Scott Hanselman

Living a High-DPI desktop lifestyle can be painful

January 15, '14 Comments [108] Posted in Musings
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I've been using this Lenovo Yoga 2 Pro for the last few weeks, and lemme tell you, it's lovely. It's the perfect size, it weighs nothing, touch screen, fast SSD, it's thinner than the X1 Carbon Touch that is my primary machine, and it just feels right.

It also has about the nicest screen I've ever seen on a Windows Laptop.

Except. This thing runs at 3200x1800. That's FOUR of my 1600x900 ThinkPad X1 Carbon Touch screens.

Yes, 3200x1800

To be clear, full screen apps (Windows Store apps) almost universally look great. The text is clear, there's nary a pixel in sight. The whole full-screen Windows Store ecosystem seems to work nicely with high-DPI displays. And that makes sense, as it appears they've put a LOT of thought into high-dpi with Windows 8.1. I've changed a few settings on my 1080p Surface 2 in order to take better advantage of High-DPI and run a more apps simultaneously, in fact.

Also, note the checkbox that lets you set different scaling levels for different displays, so you can keep your laptop at high-res and an external monitor at another for example.

image

It's the Desktop where I get into trouble. First, let's look at the display at "small fonts."

NOTE: This is NOT the Default setting. The default is smart about the size of your screen and DPI and always tries to get the fonts looking the right size. I've changed the default to 100% to illustrate the massive number of pixels here.

3200x1800 is SO high res, that when you're running it at Small Fonts, well, a picture is worth a million pixels, right? Go ahead, click it, I'll wait. And you will also, it's 3 megs.

Holy Crap that's a lot of Pixels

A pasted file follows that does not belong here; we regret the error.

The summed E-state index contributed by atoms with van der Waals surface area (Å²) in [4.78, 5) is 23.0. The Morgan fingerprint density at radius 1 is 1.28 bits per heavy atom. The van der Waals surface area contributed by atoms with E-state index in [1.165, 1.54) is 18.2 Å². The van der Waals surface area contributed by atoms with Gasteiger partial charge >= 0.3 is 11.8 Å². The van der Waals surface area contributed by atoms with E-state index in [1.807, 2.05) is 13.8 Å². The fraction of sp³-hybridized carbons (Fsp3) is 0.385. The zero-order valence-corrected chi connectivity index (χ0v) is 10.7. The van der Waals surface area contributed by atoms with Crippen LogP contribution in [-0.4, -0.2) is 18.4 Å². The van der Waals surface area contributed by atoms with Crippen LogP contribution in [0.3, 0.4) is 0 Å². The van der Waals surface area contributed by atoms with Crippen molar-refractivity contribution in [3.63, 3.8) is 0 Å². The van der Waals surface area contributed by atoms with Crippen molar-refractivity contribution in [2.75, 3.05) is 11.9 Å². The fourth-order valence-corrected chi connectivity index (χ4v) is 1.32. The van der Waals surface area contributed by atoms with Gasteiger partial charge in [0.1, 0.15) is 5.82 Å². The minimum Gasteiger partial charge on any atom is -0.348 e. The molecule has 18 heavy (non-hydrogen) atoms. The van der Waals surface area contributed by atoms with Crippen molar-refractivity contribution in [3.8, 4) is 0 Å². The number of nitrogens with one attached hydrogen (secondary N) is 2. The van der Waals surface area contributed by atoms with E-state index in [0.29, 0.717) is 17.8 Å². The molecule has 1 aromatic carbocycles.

Many, if not most apps work fine in the High-DPI desktop world. It's a little hard to get the point across in a blog post of screenshots because you, Dear Reader, are going to be reading this on a variety of displays. But I'll try.

Problems happen when applications either totally don't think about High-DPI displays, or more commonly, they kind of think about them.

You can say all this talk of High-DPI is a problem with Windows, but I think it's a problem with the app developers. The documentation is clear on High-DPI and developers need to test, include appropriate resources or don't claim to support high-dpi. I have a number of older Windows apps that look great on this display. They are simply scaled at 2x. Sure, they may be a little blurry (they have been scaled 2x) but they are all 100% useable.

NOTE: There's a very technical session on getting high-dpi to look good in Windows Desktop apps at BUILD. The Video is here.

Here's a few examples that have caused me pain in just the last week, as well as some Good Citizen apps that look great at High-DPI.

Examples of Poor High-DPI behavior

Let's start with Windows Live Writer, one of my favorite apps and the app I'm using to write this post. It almost looks great, presumably because it's a WPF application and WPF is pretty good about DPI things. However, note the pictures. They are exactly half the size of reality. Well, let me be more clear. They are exactly pixel-sized. They are the size they are, rather than scaled to 200%. This has caused me to upload either giant pics or too-small pics because WLW scales text at one size and images at another, within the same document!